American Girl circa 1907.

by Paula Parris Eisenstein

  i When we play we pretend to be boys. Boys can do more. Father is our main supporter. Brings home baseballs, bats, upon request a football. W...

Two Poems.

by Vincent Pagé

Pyrenean Ibex. Capra pyrenean pyrenean. 2000   Where your horn bunts crack like sixteen sudden balls through a pool hall, over and across dry P...

Essays.

Sarajevo Roses.

by Christine Estima

July 2008 It is unnerving, being on a bus for so long, but also calming. I read a book and I eat my peaches, sucking down on the meat, trying not to let the juice dollop on my chin or thighs. I listen to music I’ve heard countless times on my MP3 player and gaze out at the blurring horizon beyond the window. Little villages and hamlets nestle into the burrow and curve of Bosnian mountains, sometimes climbing beyond where they reasonably should. Ordinarily, the eye would go to the church steeple or bell tower rising above the houses. But here, the Orthodox churches remain gutted skeletons from the war. Instead, the eye from the bus looks for the mosques. The domes and prayer chants rise high like warblers, which nest there like they would in the beams of a church. They don’t pray. Birds have no religion. And they …

What Silence Doesn’t Say.

by Deborah Thompson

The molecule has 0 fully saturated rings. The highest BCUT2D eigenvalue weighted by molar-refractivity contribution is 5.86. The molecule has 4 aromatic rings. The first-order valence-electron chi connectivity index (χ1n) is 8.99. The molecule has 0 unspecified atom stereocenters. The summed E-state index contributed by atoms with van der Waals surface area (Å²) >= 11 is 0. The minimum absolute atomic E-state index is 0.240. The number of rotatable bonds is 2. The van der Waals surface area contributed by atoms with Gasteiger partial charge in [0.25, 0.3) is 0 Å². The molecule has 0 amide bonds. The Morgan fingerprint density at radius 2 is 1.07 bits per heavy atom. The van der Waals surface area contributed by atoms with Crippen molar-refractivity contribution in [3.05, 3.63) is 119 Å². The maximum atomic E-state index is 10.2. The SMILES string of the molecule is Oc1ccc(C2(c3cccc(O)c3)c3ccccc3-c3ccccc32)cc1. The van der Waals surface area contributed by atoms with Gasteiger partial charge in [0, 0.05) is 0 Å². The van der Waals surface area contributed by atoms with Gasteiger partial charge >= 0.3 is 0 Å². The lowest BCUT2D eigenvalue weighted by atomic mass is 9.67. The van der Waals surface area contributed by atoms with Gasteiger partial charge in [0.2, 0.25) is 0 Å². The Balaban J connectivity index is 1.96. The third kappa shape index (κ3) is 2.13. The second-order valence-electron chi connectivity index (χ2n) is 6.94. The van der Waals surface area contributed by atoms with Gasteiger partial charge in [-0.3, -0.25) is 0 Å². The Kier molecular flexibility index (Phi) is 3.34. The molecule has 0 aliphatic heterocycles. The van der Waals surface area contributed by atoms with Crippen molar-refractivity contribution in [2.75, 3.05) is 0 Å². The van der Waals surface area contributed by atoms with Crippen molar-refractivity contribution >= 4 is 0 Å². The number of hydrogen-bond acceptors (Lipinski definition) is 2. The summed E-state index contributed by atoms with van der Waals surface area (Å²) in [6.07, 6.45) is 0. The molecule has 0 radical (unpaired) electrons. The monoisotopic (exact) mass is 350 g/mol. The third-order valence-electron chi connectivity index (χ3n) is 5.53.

In a creative nonfiction workshop I recently facilitated, the piece up for discussion was a personal essay about the culture of silence that the writer’s religious background fostered. Her culture’s premium on silence kept her from speaking out during years of sexual abuse. Even as it portrayed the narrator’s gradual, uphill struggle to speak out and name names, the essay, deftly subtle and brilliantly understated, never directly identified the exact nature of the abuse or named the perpetrator. It ended with the narrator on the verge of going public, but never told the reader exactly what she said. Fellow workshoppers in this group of gifted and savvy writers said they appreciated the “non-judgmental” and “unbiased” tone. Even more, they praised the piece’s subtlety, restraint, and use of indirection; the way it practiced “show, don’t tell”; the way it let the misogyny of the religion “speak for itself”; the way it …...